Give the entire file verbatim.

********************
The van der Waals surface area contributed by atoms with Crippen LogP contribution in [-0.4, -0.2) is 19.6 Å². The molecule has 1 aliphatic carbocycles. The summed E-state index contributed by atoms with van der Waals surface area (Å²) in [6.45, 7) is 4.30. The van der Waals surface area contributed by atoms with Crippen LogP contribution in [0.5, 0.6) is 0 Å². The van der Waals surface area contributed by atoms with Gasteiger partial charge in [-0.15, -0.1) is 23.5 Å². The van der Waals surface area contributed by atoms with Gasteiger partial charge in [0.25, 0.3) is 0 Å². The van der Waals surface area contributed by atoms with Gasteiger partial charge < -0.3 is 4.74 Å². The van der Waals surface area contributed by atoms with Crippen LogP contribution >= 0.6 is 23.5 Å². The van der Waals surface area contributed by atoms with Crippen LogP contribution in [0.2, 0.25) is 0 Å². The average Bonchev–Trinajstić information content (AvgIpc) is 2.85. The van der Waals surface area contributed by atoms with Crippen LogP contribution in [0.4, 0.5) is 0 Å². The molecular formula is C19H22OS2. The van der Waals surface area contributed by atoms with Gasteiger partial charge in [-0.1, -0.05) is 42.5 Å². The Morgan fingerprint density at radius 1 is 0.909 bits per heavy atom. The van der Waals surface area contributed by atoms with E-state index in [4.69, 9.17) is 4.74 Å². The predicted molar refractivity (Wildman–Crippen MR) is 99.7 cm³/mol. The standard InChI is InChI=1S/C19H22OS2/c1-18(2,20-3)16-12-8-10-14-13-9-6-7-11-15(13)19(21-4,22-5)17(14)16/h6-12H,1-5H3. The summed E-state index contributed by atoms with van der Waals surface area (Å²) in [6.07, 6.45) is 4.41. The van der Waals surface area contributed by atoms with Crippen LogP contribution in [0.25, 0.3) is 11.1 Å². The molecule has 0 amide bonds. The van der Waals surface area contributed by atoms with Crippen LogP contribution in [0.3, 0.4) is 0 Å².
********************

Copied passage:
The van der Waals surface area contributed by atoms with Crippen LogP contribution in [-0.4, -0.2) is 19.6 Å². The molecule has 1 aliphatic carbocycles. The summed E-state index contributed by atoms with van der Waals surface area (Å²) in [6.45, 7) is 4.30. The van der Waals surface area contributed by atoms with Crippen LogP contribution in [0.5, 0.6) is 0 Å². The van der Waals surface area contributed by atoms with Gasteiger partial charge in [-0.15, -0.1) is 23.5 Å². The van der Waals surface area contributed by atoms with Gasteiger partial charge in [0.25, 0.3) is 0 Å². The van der Waals surface area contributed by atoms with Gasteiger partial charge < -0.3 is 4.74 Å². The van der Waals surface area contributed by atoms with Crippen LogP contribution >= 0.6 is 23.5 Å². The van der Waals surface area contributed by atoms with Crippen LogP contribution in [0.2, 0.25) is 0 Å². The average Bonchev–Trinajstić information content (AvgIpc) is 2.85. The van der Waals surface area contributed by atoms with Crippen LogP contribution in [0.4, 0.5) is 0 Å². The molecular formula is C19H22OS2. The van der Waals surface area contributed by atoms with Gasteiger partial charge in [-0.1, -0.05) is 42.5 Å². The Morgan fingerprint density at radius 1 is 0.909 bits per heavy atom. The van der Waals surface area contributed by atoms with E-state index in [4.69, 9.17) is 4.74 Å². The predicted molar refractivity (Wildman–Crippen MR) is 99.7 cm³/mol. The standard InChI is InChI=1S/C19H22OS2/c1-18(2,20-3)16-12-8-10-14-13-9-6-7-11-15(13)19(21-4,22-5)17(14)16/h6-12H,1-5H3. The summed E-state index contributed by atoms with van der Waals surface area (Å²) in [6.07, 6.45) is 4.41. The van der Waals surface area contributed by atoms with Crippen LogP contribution in [0.25, 0.3) is 11.1 Å². The molecule has 0 amide bonds. The van der Waals surface area contributed by atoms with Crippen LogP contribution in [0.3, 0.4) is 0 Å².